The Backbeat Pros are less portable than the Sense (and certainly the Fit) and feature noise cancellation, which makes them better-suited for stationary use. In other words, if the Backbeat Sense are built for the subway, the Pro are built for the office.
They look good, sound even better, and pack a ton of hours into each charge. Unfortunately, they're also heavy, ill-fitting, and their noise-cancelling capabilities are ho-hum at best.
But with current prices at just under $150, there's a ton of value packed into the Backbeat Pro. So even though they don't excel at everything they try to do, these are still one of the better options in this price bracket.
Despite their size, the Backbeat Pro have a sleek look.
I’m a sucker for headphones that take a fashion-forward approach to design, and although the Backbeat Pro aren’t nearly as stylish as their younger sibling, the Backbeat Sense, I appreciate the care that went into their look.
The Pro’s most notable design flourishes are their purple highlights, which grace the inside of each ear cup as well as the optional cable which users can jack in if they prefer wired listening or if the battery’s on its way out.
Purple isn't often used in electronics, and I almost wish Plantronics had gone a little further with the purple highlights. As is, they're hidden while the cans are in use; a little more visibility would've been a nice change.
Color aside, the Backbeat Pro are about as sleek as a bulky pair of over-ears can get. I still prefer the more minimal look of the Bose QC35s, but Plantronics successfully kept things to a minimum.
Performance that’ll rock your world
I'm gonna cut to the chase: the Backbeat Pro sound really, really good. The first thing you'll notice is how big everything sounds—to my ears, the Pro seem have a knack for separating pieces of instrumentation and injecting some air into the mix, which opens the door to new, aural discoveries in otherwise familiar songs. I've heard the track "Tobiume" by Susumu Yokota before, but I've never heard the warm, repetitive synth noise in the background quite as clearly until I listened on the Pros.
The Pro bring out the best in highs and lows without over-emphasizing either end. This might turn off folks who crave bass, but as a listener of a ton of bass-heavy music, I certainly appreciated a studio-quality sound free of excess bass.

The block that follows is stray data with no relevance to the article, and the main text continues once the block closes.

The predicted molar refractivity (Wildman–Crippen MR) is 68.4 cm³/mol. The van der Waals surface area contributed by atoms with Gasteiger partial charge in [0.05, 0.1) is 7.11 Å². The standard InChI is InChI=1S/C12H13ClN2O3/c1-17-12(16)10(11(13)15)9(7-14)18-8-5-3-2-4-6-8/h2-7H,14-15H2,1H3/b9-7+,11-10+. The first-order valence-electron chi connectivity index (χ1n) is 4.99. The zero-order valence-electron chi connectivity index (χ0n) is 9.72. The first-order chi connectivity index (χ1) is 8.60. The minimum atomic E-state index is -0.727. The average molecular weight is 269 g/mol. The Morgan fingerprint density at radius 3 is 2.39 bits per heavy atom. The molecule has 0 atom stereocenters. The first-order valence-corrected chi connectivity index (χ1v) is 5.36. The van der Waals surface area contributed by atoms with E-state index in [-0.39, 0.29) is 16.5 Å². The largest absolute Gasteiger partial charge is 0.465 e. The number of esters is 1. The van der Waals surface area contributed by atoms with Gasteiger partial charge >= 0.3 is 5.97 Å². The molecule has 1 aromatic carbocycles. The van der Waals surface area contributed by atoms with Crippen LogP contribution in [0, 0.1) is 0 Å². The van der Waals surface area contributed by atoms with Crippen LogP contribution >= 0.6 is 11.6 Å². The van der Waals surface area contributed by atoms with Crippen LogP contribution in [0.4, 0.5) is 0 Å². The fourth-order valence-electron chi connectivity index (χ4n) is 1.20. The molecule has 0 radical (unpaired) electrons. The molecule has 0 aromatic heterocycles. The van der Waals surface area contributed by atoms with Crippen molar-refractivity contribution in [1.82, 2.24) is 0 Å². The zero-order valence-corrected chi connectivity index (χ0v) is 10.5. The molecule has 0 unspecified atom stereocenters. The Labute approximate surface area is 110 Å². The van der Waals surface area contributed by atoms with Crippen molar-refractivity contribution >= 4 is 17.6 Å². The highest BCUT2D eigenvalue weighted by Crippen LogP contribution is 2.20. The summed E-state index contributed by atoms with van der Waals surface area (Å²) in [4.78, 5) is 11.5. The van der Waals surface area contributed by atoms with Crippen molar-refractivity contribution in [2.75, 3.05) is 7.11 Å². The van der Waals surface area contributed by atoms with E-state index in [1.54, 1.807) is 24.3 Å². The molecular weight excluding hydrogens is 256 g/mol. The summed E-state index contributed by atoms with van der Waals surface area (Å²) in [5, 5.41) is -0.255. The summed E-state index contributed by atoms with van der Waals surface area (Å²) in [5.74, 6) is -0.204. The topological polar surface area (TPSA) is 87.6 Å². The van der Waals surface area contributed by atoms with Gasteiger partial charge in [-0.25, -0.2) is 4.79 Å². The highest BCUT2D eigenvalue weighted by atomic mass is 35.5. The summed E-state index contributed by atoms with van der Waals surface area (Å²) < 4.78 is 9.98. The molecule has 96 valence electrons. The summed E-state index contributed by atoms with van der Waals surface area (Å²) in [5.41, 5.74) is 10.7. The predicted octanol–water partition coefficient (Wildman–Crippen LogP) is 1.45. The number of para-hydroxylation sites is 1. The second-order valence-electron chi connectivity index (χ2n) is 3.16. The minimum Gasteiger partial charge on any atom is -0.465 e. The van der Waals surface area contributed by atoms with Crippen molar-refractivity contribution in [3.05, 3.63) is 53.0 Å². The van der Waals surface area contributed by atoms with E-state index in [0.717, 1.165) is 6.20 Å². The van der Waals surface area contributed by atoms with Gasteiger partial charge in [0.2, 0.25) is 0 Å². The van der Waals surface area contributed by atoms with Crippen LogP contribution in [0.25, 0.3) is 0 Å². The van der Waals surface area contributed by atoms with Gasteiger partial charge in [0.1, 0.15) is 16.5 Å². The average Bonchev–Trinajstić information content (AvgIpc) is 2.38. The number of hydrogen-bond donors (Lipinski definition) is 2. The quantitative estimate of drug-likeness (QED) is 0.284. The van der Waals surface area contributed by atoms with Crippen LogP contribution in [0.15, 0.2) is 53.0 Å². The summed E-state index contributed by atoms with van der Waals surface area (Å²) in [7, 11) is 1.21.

And it's not just the Pro's sound quality that makes 'em a fine choice: battery life is superb as well. After about a week of listening in the mornings and afternoons at work, I was finally forced to charge the Backbeat Pro. I'd estimate that I was able to squeeze about 20-25 hours of wireless use out of the Pro before needing to charge them up. When they ran out of juice, I just plugged in a wire and used them the old fashioned way.
For over-ears, they could stand to be more comfy and secure
After reviewing the lightweight Backbeat Sense (which honestly fit like a glove), I was anxious to see how the Pro stacked up from a comfort standpoint. The Sense have a distinct advantage in the comfort department given their slimmer profile and on-ear cups, but over-ears tend to go a little easier on the ears since they gently cup your ears rather than sit directly on top of them.
I was disappointed, then, when the Backbeat Pro began to wear on me after about an hour of use. Part of the issue is that the cups don’t fully envelop my ears, making their presence a regular distraction.
The cups and band are also quite heavy, which makes lengthy listening sessions a somewhat difficult endeavor. Between the weight of the band and the tightness of the Pro’s cups, these cans tend to make the skin on and around my ears hot and achey after a while.
The weight of the band also causes the Backbeat Pros to slide around atop my head, too. In order to get proper ear-coverage, I need to adjust the size of the headband to accommodate my big, stupid head. And when I adjust the headband to accommodate, the whole unit has the tendency to slip and slide back-and-forth, particularly when I'm out-and-about walking around.